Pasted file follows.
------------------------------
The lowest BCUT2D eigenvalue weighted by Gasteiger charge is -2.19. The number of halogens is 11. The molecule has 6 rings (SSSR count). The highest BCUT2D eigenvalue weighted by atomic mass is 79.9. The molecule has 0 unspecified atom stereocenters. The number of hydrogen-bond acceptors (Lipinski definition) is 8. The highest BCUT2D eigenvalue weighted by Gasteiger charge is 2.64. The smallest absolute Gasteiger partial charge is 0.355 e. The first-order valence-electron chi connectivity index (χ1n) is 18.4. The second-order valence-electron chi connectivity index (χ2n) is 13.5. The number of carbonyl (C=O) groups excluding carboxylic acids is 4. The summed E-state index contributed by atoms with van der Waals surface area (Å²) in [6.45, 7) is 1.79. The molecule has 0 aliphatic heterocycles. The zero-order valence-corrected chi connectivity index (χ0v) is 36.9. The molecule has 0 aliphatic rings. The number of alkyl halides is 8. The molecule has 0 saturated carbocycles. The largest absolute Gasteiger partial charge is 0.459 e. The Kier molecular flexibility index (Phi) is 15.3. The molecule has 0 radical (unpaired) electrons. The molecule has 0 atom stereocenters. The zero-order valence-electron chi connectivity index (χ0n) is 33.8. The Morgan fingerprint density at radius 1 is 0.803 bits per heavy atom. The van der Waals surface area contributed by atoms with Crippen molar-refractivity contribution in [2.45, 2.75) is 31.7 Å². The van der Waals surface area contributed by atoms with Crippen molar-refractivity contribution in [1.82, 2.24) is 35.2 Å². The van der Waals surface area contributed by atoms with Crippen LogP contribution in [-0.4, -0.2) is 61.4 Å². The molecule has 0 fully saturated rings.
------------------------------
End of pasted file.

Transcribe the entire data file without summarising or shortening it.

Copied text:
The lowest BCUT2D eigenvalue weighted by Gasteiger charge is -2.19. The number of halogens is 11. The molecule has 6 rings (SSSR count). The highest BCUT2D eigenvalue weighted by atomic mass is 79.9. The molecule has 0 unspecified atom stereocenters. The number of hydrogen-bond acceptors (Lipinski definition) is 8. The highest BCUT2D eigenvalue weighted by Gasteiger charge is 2.64. The smallest absolute Gasteiger partial charge is 0.355 e. The first-order valence-electron chi connectivity index (χ1n) is 18.4. The second-order valence-electron chi connectivity index (χ2n) is 13.5. The number of carbonyl (C=O) groups excluding carboxylic acids is 4. The summed E-state index contributed by atoms with van der Waals surface area (Å²) in [6.45, 7) is 1.79. The molecule has 0 aliphatic heterocycles. The zero-order valence-corrected chi connectivity index (χ0v) is 36.9. The molecule has 0 aliphatic rings. The number of alkyl halides is 8. The molecule has 0 saturated carbocycles. The largest absolute Gasteiger partial charge is 0.459 e. The Kier molecular flexibility index (Phi) is 15.3. The molecule has 0 radical (unpaired) electrons. The molecule has 0 atom stereocenters. The zero-order valence-electron chi connectivity index (χ0n) is 33.8. The Morgan fingerprint density at radius 1 is 0.803 bits per heavy atom. The van der Waals surface area contributed by atoms with Crippen molar-refractivity contribution in [2.45, 2.75) is 31.7 Å². The van der Waals surface area contributed by atoms with Crippen molar-refractivity contribution in [1.82, 2.24) is 35.2 Å². The van der Waals surface area contributed by atoms with Crippen LogP contribution in [-0.4, -0.2) is 61.4 Å². The molecule has 0 fully saturated rings.